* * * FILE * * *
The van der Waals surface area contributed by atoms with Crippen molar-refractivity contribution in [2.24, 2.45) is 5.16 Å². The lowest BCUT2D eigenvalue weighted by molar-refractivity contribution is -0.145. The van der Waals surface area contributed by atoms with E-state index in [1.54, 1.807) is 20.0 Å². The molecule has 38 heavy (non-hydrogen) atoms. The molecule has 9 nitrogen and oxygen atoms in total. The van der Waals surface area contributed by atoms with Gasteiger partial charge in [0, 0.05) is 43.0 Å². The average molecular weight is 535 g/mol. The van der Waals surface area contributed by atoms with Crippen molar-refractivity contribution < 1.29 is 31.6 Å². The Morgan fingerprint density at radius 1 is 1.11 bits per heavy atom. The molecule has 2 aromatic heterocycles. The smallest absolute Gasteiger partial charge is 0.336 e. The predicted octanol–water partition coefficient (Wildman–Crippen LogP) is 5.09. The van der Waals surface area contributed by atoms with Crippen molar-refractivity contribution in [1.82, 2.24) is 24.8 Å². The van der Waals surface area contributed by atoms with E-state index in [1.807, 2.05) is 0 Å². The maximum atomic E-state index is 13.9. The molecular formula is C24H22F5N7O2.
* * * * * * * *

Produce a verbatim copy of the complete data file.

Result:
The van der Waals surface area contributed by atoms with Crippen molar-refractivity contribution in [2.24, 2.45) is 5.16 Å². The lowest BCUT2D eigenvalue weighted by molar-refractivity contribution is -0.145. The van der Waals surface area contributed by atoms with E-state index in [1.54, 1.807) is 20.0 Å². The molecule has 38 heavy (non-hydrogen) atoms. The molecule has 9 nitrogen and oxygen atoms in total. The van der Waals surface area contributed by atoms with Gasteiger partial charge in [0, 0.05) is 43.0 Å². The average molecular weight is 535 g/mol. The van der Waals surface area contributed by atoms with Crippen molar-refractivity contribution < 1.29 is 31.6 Å². The Morgan fingerprint density at radius 1 is 1.11 bits per heavy atom. The molecule has 2 aromatic heterocycles. The smallest absolute Gasteiger partial charge is 0.336 e. The predicted octanol–water partition coefficient (Wildman–Crippen LogP) is 5.09. The van der Waals surface area contributed by atoms with Crippen molar-refractivity contribution in [1.82, 2.24) is 24.8 Å². The van der Waals surface area contributed by atoms with E-state index in [1.807, 2.05) is 0 Å². The maximum atomic E-state index is 13.9. The molecular formula is C24H22F5N7O2.